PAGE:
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Pushing Your First NuGet Package

13 Jun

I absolutely love NuGet. Having a package management system in place makes it so much easier not only to use shared code, but it also makes it easier to share. For instance, say you had a class or assembly that you think other people might find useful. The old way to do it was to pick one of the many project-hosting sites, build a deployable assembly, upload the assembly, and hope people found it. And even if someone did find it, you were either limited in how you could integrate with their project or you had to include long, drawn out integration instructions. But no longer!

With NuGet, you have the ability to control your shared code’s integration with a project. You can add files to the directory tree, transform the web.config, or even run a PowerShell script. The PowerShell script can even be used to add commands to the Package Console, so your shared code can include tooling along with it. But for your first foray into the world of NuGet, you’ll probably want to start as simply as possible. So that’s the scenario I’ll cover here—packaging a single file.

If you’re following along and would like an example, the current source for my actual first NuGet package is on GitHub:

Step 1: Write Your Code

You’re on your own here.

Step 2: Build Your Package Folder Structure

Create a folder for your package. Inside that folder, create another folder named ‘content’. Anything that goes inside content will be placed in the root of the project folder, so inside that content folder you can simulate the folder structure for any files you want to include in the project. In this instance, I have a single class I’d like to include in the Models folder, so I created the folder structure [package root]/content/Models and placed my file there.


Step 3: Build Your NuSpec File

The glue that holds it all together is the NuSpec file. This XML file contains all the package information that NuGet needs in order to identify, share and deploy your package. For this step, you’ll need to install nuget.exe. If you have NuGet installed, you probably already have it. Run nuget in the command line to see if you have it, and if you do run nuget update to make sure you have the latest version.

Once you have the NuGet executable straightened up, navigate to your package’s root folder in the command line. Run nuget [projectname] to create the .nuspec file, and open it up in a text editor. For this package, only a minimal amount of information is needed:

<?xml version="1.0"?>
<package xmlns="">
    <authors>Dave Cowart</authors>
    <owners>Dave Cowart</owners>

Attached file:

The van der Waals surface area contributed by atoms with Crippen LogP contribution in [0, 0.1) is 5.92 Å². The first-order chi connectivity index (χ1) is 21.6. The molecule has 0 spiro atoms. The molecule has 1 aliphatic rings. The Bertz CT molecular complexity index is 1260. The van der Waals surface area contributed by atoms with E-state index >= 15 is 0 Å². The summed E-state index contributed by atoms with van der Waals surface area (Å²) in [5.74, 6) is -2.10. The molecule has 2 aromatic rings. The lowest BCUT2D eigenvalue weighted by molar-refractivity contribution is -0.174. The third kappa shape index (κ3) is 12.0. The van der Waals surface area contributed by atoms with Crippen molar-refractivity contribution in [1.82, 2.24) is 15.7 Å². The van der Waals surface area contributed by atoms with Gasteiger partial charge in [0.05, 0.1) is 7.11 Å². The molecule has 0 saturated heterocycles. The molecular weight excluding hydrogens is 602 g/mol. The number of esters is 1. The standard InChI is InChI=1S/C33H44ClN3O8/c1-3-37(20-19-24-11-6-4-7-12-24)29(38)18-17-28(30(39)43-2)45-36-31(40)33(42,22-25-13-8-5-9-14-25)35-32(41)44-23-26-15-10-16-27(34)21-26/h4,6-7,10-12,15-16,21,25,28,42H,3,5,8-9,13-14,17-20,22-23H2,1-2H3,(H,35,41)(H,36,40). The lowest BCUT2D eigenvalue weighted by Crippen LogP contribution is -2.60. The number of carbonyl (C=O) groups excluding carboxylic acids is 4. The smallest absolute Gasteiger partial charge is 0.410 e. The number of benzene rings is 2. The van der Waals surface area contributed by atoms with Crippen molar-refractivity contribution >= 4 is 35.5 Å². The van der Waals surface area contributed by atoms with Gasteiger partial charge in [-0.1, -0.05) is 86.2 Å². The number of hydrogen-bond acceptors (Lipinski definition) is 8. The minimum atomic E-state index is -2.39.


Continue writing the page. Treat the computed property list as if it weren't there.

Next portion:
<description>Adds an implementation of PagedList that uses AutoMapper to emit ViewModels</description>
    <tags>PagedList, AutoMapper, ASP.NET</tags>
      <dependency id="AutoMapper" version="1.0" />

In this case, the package has a dependency on another package—AutoMapper. The id used in the dependency element is the same as the name used in AutoMapper’s NuSpec file. That id is used as the name pretty much throughout NuGet, so it’s easy to find if you need it. Just make sure that your chosen id is unique, descriptive, and free of any crazy special characters.

Step 4: Package It Up

Head back to the command line and run the command nuget pack [packagename].nuspec. This will create the .nupkg file you’ll need to upload to NuGet.

Step 5: Upload to NuGet

Before you actually upload to the NuGet library, you’ll need to register and get your API key. Register for an account at http://nuget.organd go to My Account. Copy the access key and head back to the command line once again. Run nuget setApiKey [apikey] to set your API key (you’ll only need to do this one time, even if you’re creating multiple packages).

Once your API key is set, run nuget push [packagename].nupkg. This will upload your package to the library, and it’ll be available in just a couple minutes. To check on it, go back to and go to Contribute > Manage My Packages. From this page, you’ll get a list of all the packages you’ve shared, along with the total number of reviews and downloads.

And that’s it! The first one can be the hardest, mostly because it’s unfamiliar and requires setting up an account and your API key. But once all that’s in place, it’s simple to create additional packages, and even simpler to push updates to an existing package (just make sure to increment your version number in the NuSpec file). Be sure to check out the source for AutoMapperPagedList if you have any questions, and if you feel like giving it a try in your projects, let me know!

P.S. – For a package that includes a web.config transform, you can check out the source for RazorScriptManager, another package I created that I’ll be blogging about soon.